Tags: tsa | sick | media | fake news

DHS: CNN Claim Of TSA Sick Out is 'Fake News'

Saturday, 05 January 2019 02:25 PM

Department of Homeland Security spokesman Tyler Q. Houlton disputed a CNN report that large numbers of TSA employees are calling in sick, deeming the report "More #FakeNews from @CNN," in a tweet."

"Security operations at airports have not been impacted by a non-existent sick out." Houlton's tweet read. "CNN has the cell numbers of multiple @TSA public affairs professionals, but rather than validate statistics, they grossly misrepresented them."

According to CNN's report, hundreds of Transportation Security Administration employees, working without pay during he government shutdown, have been calling in sick at four major airports across the country.

In a tweet, CNN defended its report, saying it had spoken "to numerous TSA & union officials" and that it had "cited data provided by unions for our report."

"TSA itself put out a statement acknowledging increased call-outs after we published," the news outlet declared, adding though officials at the Department of Homeland Security and President Donald Trump "may not like the truth… that won’t stop us from reporting."

CNN, citing federal employees and union sources, said some of the employees are upset at having to work without pay, though some simply ar having to stay home because they cannot afford to pay for child care or are finding other jobs to tide them over during the shutdown

President Donald Trump praised Houlton's tweet on Saturday, saying:

"Great Tweet today by Tyler Q. Houlton @SpoxDHS on the #FakeNews being put out by @CNN, a proud member of the Opposition Party. @TSA is doing a great job!"

TSA officials played down concerns the government shutdown poses a threat to safety at major airports but warned that the second half of next week could be crucial if workers don’t get paid.

If government resumes funding by Thursday, the 51,739 TSA employees supporting airport security will be paid the following day.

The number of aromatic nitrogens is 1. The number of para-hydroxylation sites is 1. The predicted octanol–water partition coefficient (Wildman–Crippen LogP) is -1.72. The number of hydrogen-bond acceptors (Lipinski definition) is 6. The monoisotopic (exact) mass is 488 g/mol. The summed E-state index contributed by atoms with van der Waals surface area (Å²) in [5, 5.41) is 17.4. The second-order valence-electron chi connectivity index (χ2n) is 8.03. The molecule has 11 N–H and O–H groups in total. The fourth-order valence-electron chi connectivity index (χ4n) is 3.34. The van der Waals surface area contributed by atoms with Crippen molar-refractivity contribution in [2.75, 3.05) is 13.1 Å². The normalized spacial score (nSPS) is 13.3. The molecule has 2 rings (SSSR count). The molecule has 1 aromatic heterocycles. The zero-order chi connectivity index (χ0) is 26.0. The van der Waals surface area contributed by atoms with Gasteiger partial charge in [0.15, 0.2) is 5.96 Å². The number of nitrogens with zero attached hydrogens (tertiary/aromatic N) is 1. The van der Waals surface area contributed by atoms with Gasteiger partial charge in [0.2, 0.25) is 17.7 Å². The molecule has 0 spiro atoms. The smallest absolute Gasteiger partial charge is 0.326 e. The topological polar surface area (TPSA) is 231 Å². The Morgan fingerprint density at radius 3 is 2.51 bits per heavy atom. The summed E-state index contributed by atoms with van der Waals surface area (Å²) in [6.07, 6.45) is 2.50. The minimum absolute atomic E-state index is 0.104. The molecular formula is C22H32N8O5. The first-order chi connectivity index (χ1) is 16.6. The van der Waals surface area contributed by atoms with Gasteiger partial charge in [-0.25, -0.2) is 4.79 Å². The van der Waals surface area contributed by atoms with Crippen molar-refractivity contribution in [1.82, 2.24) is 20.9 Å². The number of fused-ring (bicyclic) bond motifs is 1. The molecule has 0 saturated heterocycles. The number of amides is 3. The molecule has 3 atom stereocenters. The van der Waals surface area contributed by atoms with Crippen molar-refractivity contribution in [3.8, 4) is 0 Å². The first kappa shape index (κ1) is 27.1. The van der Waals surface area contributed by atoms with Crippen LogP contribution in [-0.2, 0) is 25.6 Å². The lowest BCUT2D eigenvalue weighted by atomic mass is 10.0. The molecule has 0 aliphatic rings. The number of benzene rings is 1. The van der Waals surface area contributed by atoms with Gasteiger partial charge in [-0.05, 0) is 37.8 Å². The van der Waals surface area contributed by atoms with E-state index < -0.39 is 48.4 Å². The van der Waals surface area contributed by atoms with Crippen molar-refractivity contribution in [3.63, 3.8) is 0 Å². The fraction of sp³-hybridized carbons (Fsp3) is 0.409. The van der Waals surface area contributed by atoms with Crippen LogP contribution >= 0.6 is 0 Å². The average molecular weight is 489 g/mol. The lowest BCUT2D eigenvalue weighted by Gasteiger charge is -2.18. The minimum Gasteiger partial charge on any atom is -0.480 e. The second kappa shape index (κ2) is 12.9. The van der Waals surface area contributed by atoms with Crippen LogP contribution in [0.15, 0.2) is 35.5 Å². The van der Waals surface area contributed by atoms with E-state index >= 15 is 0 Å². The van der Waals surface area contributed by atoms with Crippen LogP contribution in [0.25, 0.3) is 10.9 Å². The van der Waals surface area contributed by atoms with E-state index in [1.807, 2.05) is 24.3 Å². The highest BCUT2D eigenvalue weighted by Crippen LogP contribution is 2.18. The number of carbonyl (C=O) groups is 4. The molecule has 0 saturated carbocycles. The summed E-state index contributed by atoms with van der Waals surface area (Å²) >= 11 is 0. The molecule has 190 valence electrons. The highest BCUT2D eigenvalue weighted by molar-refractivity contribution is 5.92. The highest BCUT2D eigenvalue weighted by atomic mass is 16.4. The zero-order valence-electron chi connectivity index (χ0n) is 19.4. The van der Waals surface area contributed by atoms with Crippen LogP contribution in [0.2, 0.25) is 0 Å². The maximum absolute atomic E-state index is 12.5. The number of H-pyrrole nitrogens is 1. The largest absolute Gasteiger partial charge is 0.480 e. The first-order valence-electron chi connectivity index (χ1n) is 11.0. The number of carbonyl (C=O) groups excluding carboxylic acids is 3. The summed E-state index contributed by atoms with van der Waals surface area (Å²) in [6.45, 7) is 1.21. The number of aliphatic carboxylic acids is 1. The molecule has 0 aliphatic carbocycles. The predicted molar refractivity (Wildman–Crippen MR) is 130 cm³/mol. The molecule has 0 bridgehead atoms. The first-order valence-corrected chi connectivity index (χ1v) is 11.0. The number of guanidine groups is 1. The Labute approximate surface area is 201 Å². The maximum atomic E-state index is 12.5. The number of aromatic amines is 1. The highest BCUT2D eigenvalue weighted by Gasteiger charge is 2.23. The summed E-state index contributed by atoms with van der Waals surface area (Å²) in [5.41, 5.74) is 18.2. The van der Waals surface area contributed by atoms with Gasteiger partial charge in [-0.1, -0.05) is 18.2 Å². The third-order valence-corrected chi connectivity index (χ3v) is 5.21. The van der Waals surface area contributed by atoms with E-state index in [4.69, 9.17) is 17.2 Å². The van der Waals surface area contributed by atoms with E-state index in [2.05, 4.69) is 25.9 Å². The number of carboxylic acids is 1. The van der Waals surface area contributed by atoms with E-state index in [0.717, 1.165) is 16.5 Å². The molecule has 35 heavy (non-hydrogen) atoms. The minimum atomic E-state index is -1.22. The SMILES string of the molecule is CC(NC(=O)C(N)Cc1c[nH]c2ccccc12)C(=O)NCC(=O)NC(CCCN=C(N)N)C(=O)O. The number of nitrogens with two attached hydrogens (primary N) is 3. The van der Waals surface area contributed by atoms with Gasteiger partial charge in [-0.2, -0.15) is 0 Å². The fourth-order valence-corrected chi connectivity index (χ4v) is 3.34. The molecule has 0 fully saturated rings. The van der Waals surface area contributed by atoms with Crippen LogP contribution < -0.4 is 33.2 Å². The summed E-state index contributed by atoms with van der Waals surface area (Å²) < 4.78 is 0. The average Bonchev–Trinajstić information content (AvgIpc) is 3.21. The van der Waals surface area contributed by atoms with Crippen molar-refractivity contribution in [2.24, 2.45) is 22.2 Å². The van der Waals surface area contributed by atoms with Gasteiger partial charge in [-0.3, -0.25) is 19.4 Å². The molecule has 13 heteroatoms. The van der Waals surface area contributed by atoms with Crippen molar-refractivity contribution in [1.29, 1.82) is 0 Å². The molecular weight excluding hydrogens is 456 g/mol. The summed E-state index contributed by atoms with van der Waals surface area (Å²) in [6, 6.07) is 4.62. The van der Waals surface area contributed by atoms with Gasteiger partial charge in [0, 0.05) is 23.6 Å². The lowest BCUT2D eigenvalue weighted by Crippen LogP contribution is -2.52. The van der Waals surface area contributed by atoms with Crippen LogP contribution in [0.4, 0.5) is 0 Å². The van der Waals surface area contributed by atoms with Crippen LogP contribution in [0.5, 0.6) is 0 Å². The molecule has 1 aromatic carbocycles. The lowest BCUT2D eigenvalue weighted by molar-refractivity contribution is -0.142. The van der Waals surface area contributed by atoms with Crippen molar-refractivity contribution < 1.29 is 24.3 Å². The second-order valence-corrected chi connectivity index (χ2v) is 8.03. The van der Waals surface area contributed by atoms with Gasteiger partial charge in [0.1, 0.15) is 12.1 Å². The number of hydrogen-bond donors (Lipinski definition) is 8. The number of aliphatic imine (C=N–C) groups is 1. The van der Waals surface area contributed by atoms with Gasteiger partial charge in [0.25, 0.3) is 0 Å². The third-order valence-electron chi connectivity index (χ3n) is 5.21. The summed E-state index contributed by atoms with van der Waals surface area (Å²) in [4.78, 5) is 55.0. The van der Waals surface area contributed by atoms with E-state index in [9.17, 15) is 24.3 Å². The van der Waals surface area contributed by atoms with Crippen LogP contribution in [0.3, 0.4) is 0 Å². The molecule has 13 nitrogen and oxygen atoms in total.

“We’re scheduled to be paid on Friday. If we go past midweek missing a pay period, that certainly changes the environment,” said Michael Bilello, a TSA spokesman.

Nationwide, the call-ins haven’t had much of an effect on operations, he and other officials said. As of Saturday morning, the maximum TSA wait time was 36 minutes, and the maximum PreCheck wait time was 17 minutes, both within TSA standards of 45 and 15 minutes, respectively.

For JFK airport on Friday, the maximum wait time was 21 minutes and the maximum PreCheck wait was 4 minutes. At Dallas-Fort Worth International, the wait time was slightly longer than in New York but still within TSA standards. Over 90 percent of passengers waited less than 15 minutes, Mr. Bilello said.

An average of 25 TSA employees call in sick per shift at DFW. The normal call-in rate is 3.5 percent, and yesterday it increased to 5.5 percent, according to TSA. For security reasons, the agency doesn’t release specific staffing numbers.

The Airports Council International, a trade body for the world’s airport authorities, expressed concerns about how the shutdown is dragging on.

“A prolonged government shutdown could potentially impact security and wait times at airports, as Transportation Security Officers seek other employment,” said Christopher Bidwell, senior vice president for security.

Bloomberg News contributed to this report.

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Department of Homeland Security spokesman Tyler Q. Houlton disputed a CNN report that large numbers of TSA employees are calling in sick, deeming the report "More #FakeNews from CNN," in a tweet.""Security operations at airports have not been impacted by a non-existent...
tsa, sick, media, fake news
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2019-25-05
Saturday, 05 January 2019 02:25 PM
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